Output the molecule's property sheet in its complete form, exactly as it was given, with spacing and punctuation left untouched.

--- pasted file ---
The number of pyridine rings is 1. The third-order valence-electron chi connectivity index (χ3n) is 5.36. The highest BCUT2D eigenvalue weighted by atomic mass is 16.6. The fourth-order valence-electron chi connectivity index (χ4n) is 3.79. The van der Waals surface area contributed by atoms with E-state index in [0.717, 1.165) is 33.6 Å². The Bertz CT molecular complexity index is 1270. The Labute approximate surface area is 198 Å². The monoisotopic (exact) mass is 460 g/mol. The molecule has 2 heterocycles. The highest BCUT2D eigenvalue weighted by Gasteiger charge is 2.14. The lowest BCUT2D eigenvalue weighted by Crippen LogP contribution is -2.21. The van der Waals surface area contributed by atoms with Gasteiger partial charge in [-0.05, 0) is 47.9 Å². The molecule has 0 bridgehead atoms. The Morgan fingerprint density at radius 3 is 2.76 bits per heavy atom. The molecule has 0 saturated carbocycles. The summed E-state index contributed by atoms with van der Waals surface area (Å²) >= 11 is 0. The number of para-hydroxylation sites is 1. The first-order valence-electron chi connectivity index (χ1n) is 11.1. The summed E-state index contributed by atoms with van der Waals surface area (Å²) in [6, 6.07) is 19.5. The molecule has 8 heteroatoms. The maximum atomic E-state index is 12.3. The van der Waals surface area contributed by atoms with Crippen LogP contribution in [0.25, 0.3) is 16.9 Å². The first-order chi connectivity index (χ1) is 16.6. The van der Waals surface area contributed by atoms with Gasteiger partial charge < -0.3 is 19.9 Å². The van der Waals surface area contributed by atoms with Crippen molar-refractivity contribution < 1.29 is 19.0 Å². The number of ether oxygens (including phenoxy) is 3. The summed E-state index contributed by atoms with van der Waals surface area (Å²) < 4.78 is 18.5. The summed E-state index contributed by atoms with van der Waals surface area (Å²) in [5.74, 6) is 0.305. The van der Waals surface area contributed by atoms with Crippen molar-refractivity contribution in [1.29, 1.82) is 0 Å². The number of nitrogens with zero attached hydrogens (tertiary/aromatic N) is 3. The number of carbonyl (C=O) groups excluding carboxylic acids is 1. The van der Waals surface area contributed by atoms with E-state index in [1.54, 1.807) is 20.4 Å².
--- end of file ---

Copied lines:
The number of pyridine rings is 1. The third-order valence-electron chi connectivity index (χ3n) is 5.36. The highest BCUT2D eigenvalue weighted by atomic mass is 16.6. The fourth-order valence-electron chi connectivity index (χ4n) is 3.79. The van der Waals surface area contributed by atoms with E-state index in [0.717, 1.165) is 33.6 Å². The Bertz CT molecular complexity index is 1270. The Labute approximate surface area is 198 Å². The monoisotopic (exact) mass is 460 g/mol. The molecule has 2 heterocycles. The highest BCUT2D eigenvalue weighted by Gasteiger charge is 2.14. The lowest BCUT2D eigenvalue weighted by Crippen LogP contribution is -2.21. The van der Waals surface area contributed by atoms with Gasteiger partial charge in [-0.05, 0) is 47.9 Å². The molecule has 0 bridgehead atoms. The Morgan fingerprint density at radius 3 is 2.76 bits per heavy atom. The molecule has 0 saturated carbocycles. The summed E-state index contributed by atoms with van der Waals surface area (Å²) >= 11 is 0. The number of para-hydroxylation sites is 1. The first-order valence-electron chi connectivity index (χ1n) is 11.1. The summed E-state index contributed by atoms with van der Waals surface area (Å²) in [6, 6.07) is 19.5. The molecule has 8 heteroatoms. The maximum atomic E-state index is 12.3. The van der Waals surface area contributed by atoms with Crippen LogP contribution in [0.25, 0.3) is 16.9 Å². The first-order chi connectivity index (χ1) is 16.6. The van der Waals surface area contributed by atoms with Gasteiger partial charge < -0.3 is 19.9 Å². The van der Waals surface area contributed by atoms with Crippen molar-refractivity contribution < 1.29 is 19.0 Å². The number of ether oxygens (including phenoxy) is 3. The summed E-state index contributed by atoms with van der Waals surface area (Å²) < 4.78 is 18.5. The summed E-state index contributed by atoms with van der Waals surface area (Å²) in [5.74, 6) is 0.305. The van der Waals surface area contributed by atoms with Crippen molar-refractivity contribution in [1.29, 1.82) is 0 Å². The number of nitrogens with zero attached hydrogens (tertiary/aromatic N) is 3. The number of carbonyl (C=O) groups excluding carboxylic acids is 1. The van der Waals surface area contributed by atoms with E-state index in [1.54, 1.807) is 20.4 Å².